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Technology

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Sarah McKinley

Technology is mature, says trade group exec for distributed power.

The general reader might receive the false impression upon reading Joseph F. Schuler Jr.'s article on distributed generation that distributed generation is limited to emerging technologies like microturbines and fuel cells (see "Distributed Generation: A 'Hot Corner' for Venture Capital?" Public Utilities Fortnightly, Oct. 15, 1998, p. 40). Indeed, this is a common misconception.

People

Albert V. Ruggiero was elected vice president for South Jersey Industries Inc. Ruggiero also serves as senior vice president, corporate development for SJI's principal subsidiary, South Jersey Gas Co.

The Bonneville Power Administration announced four new senior vice president positions. Harvey Spigal will return to general counsel after heading BPA's transmission functions for the past two years. BPA's corporate group will be headed by Steve Wright. Paul Norman was named permanent head of the power business line. Mark Maher will head the transmission business line on an acting basis.

Special Report

James R. Pierobon

EPA inventory opens generators to scrutiny, especially if they burn coal.

Hazardous emissions are one thing. Damaging publicity is something else-especially in the point-and-click world of Internet access.

In the coming year, the fuels that utilities choose to generate electricity will fall under a stronger media microscope. That's when coal- and oil-fired electricity generators must begin reporting information about their accumulated releases of toxic chemicals for 1998.

Keys for Success in Power Plant Investing

Bernard M. Fox

It's not as straightforward as it seems, says an industry veteran.

No one can foresee with a high degree of certainty how electric energy markets will be structured over the long-term. The changes facing the electric energy industry may be as profound as those upheavals we've seen in the airline industry during the past two decades. In the "good old days," a flight from New York to Chicago had one price and an electric generating plant had a regulated price for each kilowatt-hour produced.

Solar Mandate? Like it or Not, Consumers Pay

William A. Spratley

States earmark millions to fund solar projects via system benefits charges.

Making solar power a realistic choice for electric consumers is a burgeoning issue for state utility regulators. As part of electric restructuring, regulators are trying to finance the costs of solar installations.

Key to delivering commercial, on-grid solar power to new markets are state efforts, partnered with other government and industry actions. So far, the system benefits charge, or SBC, is the primary short-term incentive to develop solar, wind, biomass and other renewable resources.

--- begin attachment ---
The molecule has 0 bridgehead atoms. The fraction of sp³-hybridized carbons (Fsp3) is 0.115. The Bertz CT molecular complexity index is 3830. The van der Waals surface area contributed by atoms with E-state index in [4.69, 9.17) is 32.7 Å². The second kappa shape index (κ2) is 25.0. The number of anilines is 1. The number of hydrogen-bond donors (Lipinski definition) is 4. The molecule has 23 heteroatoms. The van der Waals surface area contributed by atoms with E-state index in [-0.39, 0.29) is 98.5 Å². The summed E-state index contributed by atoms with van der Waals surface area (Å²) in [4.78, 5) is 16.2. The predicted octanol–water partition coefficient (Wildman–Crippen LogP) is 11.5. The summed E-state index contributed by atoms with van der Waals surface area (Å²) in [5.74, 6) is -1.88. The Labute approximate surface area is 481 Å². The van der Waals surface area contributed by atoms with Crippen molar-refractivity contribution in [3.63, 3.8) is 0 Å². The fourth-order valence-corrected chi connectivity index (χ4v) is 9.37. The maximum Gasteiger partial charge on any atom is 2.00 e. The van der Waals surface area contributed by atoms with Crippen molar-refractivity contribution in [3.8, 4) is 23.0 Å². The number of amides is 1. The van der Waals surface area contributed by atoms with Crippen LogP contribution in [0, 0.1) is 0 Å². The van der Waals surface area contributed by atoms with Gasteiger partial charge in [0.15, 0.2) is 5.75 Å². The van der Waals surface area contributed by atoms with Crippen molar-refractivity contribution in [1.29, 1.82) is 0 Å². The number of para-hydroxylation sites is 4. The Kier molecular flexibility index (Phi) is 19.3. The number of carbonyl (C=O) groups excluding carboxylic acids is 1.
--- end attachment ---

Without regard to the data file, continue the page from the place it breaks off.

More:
10 Innovators to Watch in 1999

Joseph F. Schuler, Jr.

These executives are energizing the power business with their persistence, ideas and pure gut instincts.

What is an innovator? Must he, or she, be an inventor? Or merely an idea-prone CEO with a knack for building a string of successful companies? Or could an innovator be both a scientist and CEO?

In this first-ever feature, Fortnightly has chosen innovators from all segments of the energy business.

The 1998 Utility Regulators Forum Four States, Eight Views: Looking Back on Deregulation

Joseph F. Schuler, Jr.

Policymakers reflect on how it "coulda been." Nearly all insist "my state did it best."

California, Massachusetts, New Hampshire and Pennsylvania have deregulated their electricity markets. Yet they're all ironing out wrinkles. California at press time was bracing for a vote on the Proposition 9 recall petition. New Hampshire still faced federal lawsuits filed by Public Service of New Hampshire seeking to quash efforts to bring competition to the state. (See, U.S. District Court, Concord, Docket No. 97-97-JD; U.S. District Court, Providence, Docket No.

Distributed Generation: A "Hot Corner" for Venture Capital?

Joseph F. Schuler Jr.

Robert W. Shaw JR. IS A BETTING MAN. Shaw's Aretê Corp. venture capital fund has invested $100 million in energy technology. This year the Center Harbor, N.H., fund set aside $30 million to invest in micro-generation technologies. Already the fund has pumped hundreds of thousands of dollars into more than a half-dozen companies trying to develop microturbines, fuel cells and other promising small-scale generation.

"This is a hot corner," Shaw says.

Shaw bucks naysayers like Ralph Selvig of VentureOne Corp., a San Francisco firm that tracks the venture capital industry.

Special Report

Joseph F. Schuler Jr.

FORCING A DIVESTITURE SHOULD REMAIN AN OPTION for regulators in a clear case of market power abuse, NARUC members have agreed.

NARUC's executive committee also has opened discussion on a five-year business plan that would increase the association's visibility, improve its technology and make better use of the $10 million it has in reserves.

Members at the National Association of Regulatory Utility Commissioners summer meetings in Seattle, Wash., asked states to give them "clear and adequate authority" to protect consumers from market power.

Electric Meter Deregulation: Potholes on the Road to Plug-and-Play

Bruce W. Radford

NO MORE METER MONOPOLY?

So they say. Many believe that utility control over electric metering exerts a chilling effect on retail choice in energy. They claim that competitive energy service providers cannot earn a high-enough margin on the commodity alone, but must offer companion services - metering, billing and value-added options.

Yet the road to competitive metering is pitted with potholes. Utilities, ESPs and private meter vendors and manufacturers can be found arguing over a raft of issues.

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